Reversible And Protective Colloids And Gold Number

Surface Chemistry of Class 12

Reversible And Protective Colloids And Gold Number

Lyophilic colloids like gelatin, gum arabic, starch, albumin, agar−agar etc. when merely shaken or warmed with the dispersion medium (or solvent) readily yield colloidal solutions. If such a colloidal solution is coagulated by certain means the coagulate (or coagulated mass) can easily be redissolved in to colloidal form. Substances like gelatin etc., which have great affinity for the dispersion medium and which even after coagulation can be directly and easily redissolved to colloidal from are called reversible colloids.

The reversible and lyophilic colloids are found to be equally stable and their stabilities are very little and not affected by the addition of small quantity of electrolytes. In fact these reversible colloids when added in small quantities to a comparatively unstable lyophobic sol imparts stability to the later thereby making the later much less sensitive towards electrolytes which ordinarily coagulate it. The process by which the lyophobic sols are protected from coagulation by electrolytes due to the previous addition of a lyophilic colloid is called protection and the lyophilic colloid employed for achieving this protection, is called protective colloid. Thus if a little gelatin is added to As2S3 sol the later becomes very stable towards electrolytes and the resulting sol is not coagulated until a large excess of electrolyte is added. Hence gelatin here acts as a protective colloid.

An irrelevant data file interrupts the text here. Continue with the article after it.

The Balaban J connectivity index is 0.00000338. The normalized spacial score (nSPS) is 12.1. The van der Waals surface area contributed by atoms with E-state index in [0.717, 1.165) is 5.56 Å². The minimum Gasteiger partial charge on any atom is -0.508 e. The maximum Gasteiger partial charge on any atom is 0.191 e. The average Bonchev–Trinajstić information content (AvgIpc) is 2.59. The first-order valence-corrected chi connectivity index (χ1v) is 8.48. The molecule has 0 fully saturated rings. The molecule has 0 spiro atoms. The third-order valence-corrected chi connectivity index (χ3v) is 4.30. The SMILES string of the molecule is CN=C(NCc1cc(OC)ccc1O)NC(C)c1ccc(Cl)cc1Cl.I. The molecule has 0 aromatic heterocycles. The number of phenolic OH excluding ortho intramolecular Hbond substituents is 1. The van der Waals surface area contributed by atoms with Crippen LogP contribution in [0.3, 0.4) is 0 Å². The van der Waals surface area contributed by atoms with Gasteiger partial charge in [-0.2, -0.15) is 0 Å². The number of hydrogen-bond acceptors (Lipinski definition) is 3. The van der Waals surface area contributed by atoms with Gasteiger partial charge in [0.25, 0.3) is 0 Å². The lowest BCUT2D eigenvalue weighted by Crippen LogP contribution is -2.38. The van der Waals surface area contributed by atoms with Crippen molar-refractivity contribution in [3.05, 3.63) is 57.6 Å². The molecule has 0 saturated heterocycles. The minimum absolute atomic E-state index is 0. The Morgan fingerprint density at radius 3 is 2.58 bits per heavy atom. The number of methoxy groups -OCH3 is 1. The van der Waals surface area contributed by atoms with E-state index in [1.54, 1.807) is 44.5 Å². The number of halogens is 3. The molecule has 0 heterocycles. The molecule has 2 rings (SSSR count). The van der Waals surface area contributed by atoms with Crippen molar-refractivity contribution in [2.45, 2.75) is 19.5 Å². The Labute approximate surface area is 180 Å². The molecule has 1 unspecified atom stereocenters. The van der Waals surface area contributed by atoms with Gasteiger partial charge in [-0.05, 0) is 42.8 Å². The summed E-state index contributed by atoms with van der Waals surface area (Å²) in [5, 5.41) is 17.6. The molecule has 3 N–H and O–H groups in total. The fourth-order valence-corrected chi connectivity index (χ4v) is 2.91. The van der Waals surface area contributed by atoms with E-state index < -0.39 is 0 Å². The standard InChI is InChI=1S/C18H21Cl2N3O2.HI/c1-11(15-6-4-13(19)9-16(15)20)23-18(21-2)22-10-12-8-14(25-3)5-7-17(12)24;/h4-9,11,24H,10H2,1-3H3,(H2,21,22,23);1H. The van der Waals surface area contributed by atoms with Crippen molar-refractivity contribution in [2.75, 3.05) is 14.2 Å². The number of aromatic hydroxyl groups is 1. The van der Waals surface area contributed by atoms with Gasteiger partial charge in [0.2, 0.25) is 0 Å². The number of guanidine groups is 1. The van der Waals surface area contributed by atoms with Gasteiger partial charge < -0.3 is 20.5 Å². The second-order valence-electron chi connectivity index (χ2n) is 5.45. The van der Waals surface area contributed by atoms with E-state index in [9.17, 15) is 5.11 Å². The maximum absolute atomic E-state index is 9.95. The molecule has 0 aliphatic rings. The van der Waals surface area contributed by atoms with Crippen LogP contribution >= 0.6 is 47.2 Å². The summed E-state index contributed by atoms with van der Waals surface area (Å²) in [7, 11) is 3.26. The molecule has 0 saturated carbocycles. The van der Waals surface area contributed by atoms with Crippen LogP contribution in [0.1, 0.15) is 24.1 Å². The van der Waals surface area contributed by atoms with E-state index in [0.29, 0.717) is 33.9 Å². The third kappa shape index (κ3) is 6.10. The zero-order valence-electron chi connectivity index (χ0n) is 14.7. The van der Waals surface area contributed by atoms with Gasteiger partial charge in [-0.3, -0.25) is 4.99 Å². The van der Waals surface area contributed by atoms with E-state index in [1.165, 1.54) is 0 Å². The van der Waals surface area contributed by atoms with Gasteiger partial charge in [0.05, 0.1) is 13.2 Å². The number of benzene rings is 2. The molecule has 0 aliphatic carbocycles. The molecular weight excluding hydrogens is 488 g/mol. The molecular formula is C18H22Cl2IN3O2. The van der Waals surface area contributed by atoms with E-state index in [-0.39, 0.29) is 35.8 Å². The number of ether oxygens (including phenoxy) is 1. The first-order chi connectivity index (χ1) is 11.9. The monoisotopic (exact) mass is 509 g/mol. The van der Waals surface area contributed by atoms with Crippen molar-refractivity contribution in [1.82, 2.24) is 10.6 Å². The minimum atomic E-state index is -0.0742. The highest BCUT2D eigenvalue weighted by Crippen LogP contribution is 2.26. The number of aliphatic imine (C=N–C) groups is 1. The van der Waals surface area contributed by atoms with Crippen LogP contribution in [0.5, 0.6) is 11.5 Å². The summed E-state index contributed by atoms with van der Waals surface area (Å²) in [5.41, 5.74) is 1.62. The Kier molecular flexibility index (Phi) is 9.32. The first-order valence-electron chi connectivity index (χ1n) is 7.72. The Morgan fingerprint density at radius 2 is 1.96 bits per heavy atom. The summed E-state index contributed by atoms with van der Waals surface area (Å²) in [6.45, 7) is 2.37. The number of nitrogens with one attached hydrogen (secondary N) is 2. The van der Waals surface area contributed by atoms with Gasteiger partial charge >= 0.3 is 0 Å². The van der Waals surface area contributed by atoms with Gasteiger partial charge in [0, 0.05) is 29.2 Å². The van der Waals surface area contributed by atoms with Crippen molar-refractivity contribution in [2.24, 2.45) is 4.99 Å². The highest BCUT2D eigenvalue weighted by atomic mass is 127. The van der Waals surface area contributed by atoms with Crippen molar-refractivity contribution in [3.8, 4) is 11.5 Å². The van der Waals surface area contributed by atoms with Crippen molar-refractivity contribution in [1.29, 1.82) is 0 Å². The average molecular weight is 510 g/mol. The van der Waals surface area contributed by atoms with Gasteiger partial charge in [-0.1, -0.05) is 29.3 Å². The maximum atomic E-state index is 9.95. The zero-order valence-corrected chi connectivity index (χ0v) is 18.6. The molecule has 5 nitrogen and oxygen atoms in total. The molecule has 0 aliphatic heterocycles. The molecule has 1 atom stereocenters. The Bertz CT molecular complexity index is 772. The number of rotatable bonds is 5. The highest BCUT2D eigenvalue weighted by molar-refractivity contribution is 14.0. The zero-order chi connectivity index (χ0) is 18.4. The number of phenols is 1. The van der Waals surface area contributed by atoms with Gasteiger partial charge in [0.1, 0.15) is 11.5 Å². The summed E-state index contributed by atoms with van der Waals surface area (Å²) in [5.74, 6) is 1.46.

The protective action of the lyophilic colloid is due to the formation of a protective and very thin shell surrounding each particle of the lyophobic colloid, which in oppositely charged ions of added electrolyte cannot easily penetrate in a bid to neutralize the charge. Thus the electroyte will have first the coagulation. The extent to which different lyophilic colloids exert the protective action differ. Zsigmondy introduced the the term Gold Number to compare quantitatively the protective power of different lyophilic colloids. Gold number is defined as the least quantity of the protective colloid in miligrams, which is just sufficient to prevent the coagulation of 1 ml of standard gold sol. (i.e., containing 0.0053 to 0.0058% gold) by the rapid addition of 1 ml of 10% NaCl solution. The coagulation of gold sol is indicated by the change in colour from red to violet. Thus smaller the gold number the greater is the protective power of lyophilic colloid. Gelatin has the least value of Gold number.

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